David Barthel - North Shore Images PhotographyDavid Barthel North Shore Images Photography
David Barthel

Photo Journal & News

Sunday, February 3, 2013

Stoney Point Gold and Other Recent Work

Most people visit Lake Superior's north shore during the heat of summer and the brilliance of autumn, but those who can tolerate a little bit of arctic air and snow get to experience a truly exquisite winter treat! All of the images featured here were captured within about a 24 hour period.

"Stoney Point Gold"

The image above was captured on Stoney Point, just south of the village of Knife River. This little fishing cabin on Stoney Point has withstood the test of time, having been exposed to Lake Superior's elements for many decades. It is a testament to the rustic nature of Lake Superior's fishing past.

I've been to this location a few times and have always wanted to capture this historic cabin in the right conditions. All of the elements I was seeking came together last weekend.

 "Stoney Point Dusk"

This image was captured about 15 minutes later that evening as the sun set and the clouds took on magical pink and purple hues. You can even see a sun pillar and snow shower in the distance toward Duluth.

One important lesson I've learned over the years regarding photographing sunrises or sunsets is to stay around until it's completely over (or arrive early enough in the case of sunrises). Sometimes, you just don't know what will transpire!

"Lake Effect"

When it gets bitter cold, Lake Superior gives off steam — literally. On calm, subzero nights, this steam rises from the lake and hovers there until it is burned off by the sun's heat or wind carries it away. The steam occurs when the surface temperature of the lake is much warmer than the temperature of the ambient air above it. This is analogous to how boiling water creates steam by being much warmer than the air above.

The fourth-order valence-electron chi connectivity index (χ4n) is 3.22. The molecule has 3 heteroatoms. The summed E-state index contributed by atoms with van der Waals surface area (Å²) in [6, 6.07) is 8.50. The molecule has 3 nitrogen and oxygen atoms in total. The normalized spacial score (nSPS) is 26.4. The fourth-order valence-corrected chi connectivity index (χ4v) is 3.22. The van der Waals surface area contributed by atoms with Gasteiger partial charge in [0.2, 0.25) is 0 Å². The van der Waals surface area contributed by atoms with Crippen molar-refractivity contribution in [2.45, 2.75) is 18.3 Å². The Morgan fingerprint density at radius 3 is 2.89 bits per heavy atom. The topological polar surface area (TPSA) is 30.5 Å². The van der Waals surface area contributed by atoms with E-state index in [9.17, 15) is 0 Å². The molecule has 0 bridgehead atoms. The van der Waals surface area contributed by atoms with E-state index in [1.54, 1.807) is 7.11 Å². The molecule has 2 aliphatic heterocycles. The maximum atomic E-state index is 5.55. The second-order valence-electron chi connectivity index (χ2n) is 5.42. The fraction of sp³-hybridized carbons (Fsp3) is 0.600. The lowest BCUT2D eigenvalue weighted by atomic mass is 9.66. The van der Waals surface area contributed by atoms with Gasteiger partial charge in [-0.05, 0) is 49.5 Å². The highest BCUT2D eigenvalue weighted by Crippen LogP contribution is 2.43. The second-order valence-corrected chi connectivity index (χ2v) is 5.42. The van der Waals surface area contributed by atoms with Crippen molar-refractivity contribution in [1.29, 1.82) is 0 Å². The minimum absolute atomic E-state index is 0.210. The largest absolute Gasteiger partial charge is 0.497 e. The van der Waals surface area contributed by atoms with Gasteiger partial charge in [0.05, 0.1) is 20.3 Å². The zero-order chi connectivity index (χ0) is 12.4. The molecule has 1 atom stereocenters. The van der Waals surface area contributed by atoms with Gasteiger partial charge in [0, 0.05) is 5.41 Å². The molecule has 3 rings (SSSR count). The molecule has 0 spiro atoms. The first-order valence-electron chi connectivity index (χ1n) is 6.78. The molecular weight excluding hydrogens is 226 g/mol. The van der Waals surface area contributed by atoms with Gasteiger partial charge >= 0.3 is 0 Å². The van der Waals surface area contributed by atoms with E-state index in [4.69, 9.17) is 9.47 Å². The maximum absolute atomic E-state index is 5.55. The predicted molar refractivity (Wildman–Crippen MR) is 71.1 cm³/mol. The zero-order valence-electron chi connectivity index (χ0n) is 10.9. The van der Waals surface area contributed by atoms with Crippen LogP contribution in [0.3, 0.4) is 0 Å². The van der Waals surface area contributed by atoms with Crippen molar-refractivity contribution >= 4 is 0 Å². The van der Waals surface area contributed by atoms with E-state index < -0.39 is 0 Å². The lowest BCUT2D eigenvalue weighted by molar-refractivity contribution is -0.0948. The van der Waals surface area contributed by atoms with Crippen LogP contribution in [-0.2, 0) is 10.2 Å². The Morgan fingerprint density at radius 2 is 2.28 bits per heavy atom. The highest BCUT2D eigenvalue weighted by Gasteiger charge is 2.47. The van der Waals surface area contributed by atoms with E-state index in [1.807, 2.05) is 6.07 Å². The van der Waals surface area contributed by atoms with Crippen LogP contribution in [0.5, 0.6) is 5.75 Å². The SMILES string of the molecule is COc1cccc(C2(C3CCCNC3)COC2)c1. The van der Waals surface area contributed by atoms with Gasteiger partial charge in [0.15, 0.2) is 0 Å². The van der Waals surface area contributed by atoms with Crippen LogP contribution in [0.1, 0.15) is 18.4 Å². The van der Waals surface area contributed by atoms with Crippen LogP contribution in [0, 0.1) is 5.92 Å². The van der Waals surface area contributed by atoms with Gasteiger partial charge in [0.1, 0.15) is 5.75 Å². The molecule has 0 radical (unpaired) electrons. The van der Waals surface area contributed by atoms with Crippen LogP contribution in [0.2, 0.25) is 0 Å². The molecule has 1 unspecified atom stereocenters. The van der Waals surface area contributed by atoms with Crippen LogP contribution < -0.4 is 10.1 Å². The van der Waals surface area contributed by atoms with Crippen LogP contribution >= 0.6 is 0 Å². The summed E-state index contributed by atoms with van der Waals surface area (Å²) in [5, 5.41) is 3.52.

It was around -10°F when I captured this image on the shore of Lake Superior at Brighton Beach in Duluth. The lake was a bit too calm for my liking, but with a little luck, one relatively large wave rolled in and allowed me to make the image I wanted.

 "Winter Light"

This image was captured on the evening of January's full moon. Typically, this would be one of the best nights of the year to see (or photograph) the full moon as it rises from behind Split Rock Lighthouse.

With the full moon having been visible at this location every January for at least the past five years, it has become well known among photographers as the most reliable night to witness this spectacle...that is, until Split Rock Lighthouse, in partnership with a photography instructor from Two Harbors, decided to hold a photography workshop for this January's full moon! Murphy's law at work...the moon didn't appear this time!

I must admit that I wasn't overly disappointed as I have photographed this moonrise enough times that it has become somewhat cliché for me, personally. I do, however, feel bad for the workshop organizers and participants who were hoping to catch a glimpse of Earth's natural satellite in such a majestic place.

To brighten everyone's evening, the lighthouse historic site manager and "keeper" did flip the beacon on, so everyone there could at least capture this rare January scene.

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